An anonymous reader writes: As technology improves, inventions that were once seen as merely science fiction are becoming reality and providing new solutions to health problems. One area of technology revolutionizing health is in the field of prosthetics, where 3-D printing allows doctors and engineers to partner to rebuild limbs faster and cheaper than ever before – especially for children.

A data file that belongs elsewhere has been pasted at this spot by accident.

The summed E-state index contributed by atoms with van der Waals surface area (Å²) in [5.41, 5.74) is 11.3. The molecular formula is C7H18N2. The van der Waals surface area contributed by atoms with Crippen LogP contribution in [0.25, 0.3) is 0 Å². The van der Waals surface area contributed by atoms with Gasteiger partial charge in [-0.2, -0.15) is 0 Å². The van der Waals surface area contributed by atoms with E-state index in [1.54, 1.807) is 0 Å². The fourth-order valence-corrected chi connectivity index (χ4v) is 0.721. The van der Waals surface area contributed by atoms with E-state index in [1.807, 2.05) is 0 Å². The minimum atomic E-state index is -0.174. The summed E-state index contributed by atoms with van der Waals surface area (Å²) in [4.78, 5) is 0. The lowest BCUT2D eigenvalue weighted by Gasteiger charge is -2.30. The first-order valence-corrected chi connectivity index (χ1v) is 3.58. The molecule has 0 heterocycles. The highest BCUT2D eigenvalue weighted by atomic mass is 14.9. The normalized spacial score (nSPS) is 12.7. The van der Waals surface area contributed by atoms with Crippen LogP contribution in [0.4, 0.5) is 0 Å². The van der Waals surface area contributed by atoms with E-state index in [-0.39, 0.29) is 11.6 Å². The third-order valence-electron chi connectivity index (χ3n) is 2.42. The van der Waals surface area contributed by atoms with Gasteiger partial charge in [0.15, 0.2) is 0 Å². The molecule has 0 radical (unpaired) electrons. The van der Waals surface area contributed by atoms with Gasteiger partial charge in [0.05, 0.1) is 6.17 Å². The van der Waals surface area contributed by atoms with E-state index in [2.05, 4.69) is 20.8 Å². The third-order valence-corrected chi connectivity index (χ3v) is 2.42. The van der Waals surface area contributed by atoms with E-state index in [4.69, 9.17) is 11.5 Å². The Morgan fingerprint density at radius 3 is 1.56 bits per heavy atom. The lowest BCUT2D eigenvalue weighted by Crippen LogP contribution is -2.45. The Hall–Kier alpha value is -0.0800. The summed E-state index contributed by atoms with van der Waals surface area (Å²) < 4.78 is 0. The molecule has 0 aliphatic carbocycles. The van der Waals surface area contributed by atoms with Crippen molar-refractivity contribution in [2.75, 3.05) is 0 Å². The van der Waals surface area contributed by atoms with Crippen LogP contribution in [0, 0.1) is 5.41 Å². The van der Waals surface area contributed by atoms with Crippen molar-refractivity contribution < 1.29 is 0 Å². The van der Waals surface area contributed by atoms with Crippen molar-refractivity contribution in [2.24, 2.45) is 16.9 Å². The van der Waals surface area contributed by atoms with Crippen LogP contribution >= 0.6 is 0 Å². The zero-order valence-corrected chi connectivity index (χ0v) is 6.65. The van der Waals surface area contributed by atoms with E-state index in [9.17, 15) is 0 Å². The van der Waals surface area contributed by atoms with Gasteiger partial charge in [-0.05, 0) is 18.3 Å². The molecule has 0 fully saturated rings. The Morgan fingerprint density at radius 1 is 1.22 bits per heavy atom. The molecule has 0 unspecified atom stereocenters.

3-D printing works by melting thin plastic filament and squeezing it through a nozzle, building up computer-generated renderings layer by layer, says John Rieffel, assistant professor of computer science at Union College in Schenectady, New York, who specializes in 3-D printing. “You can think of a 3-D object as being composed by numerous 2-D slices,” he says. “3-D printers build those slices from the bottom layer up.”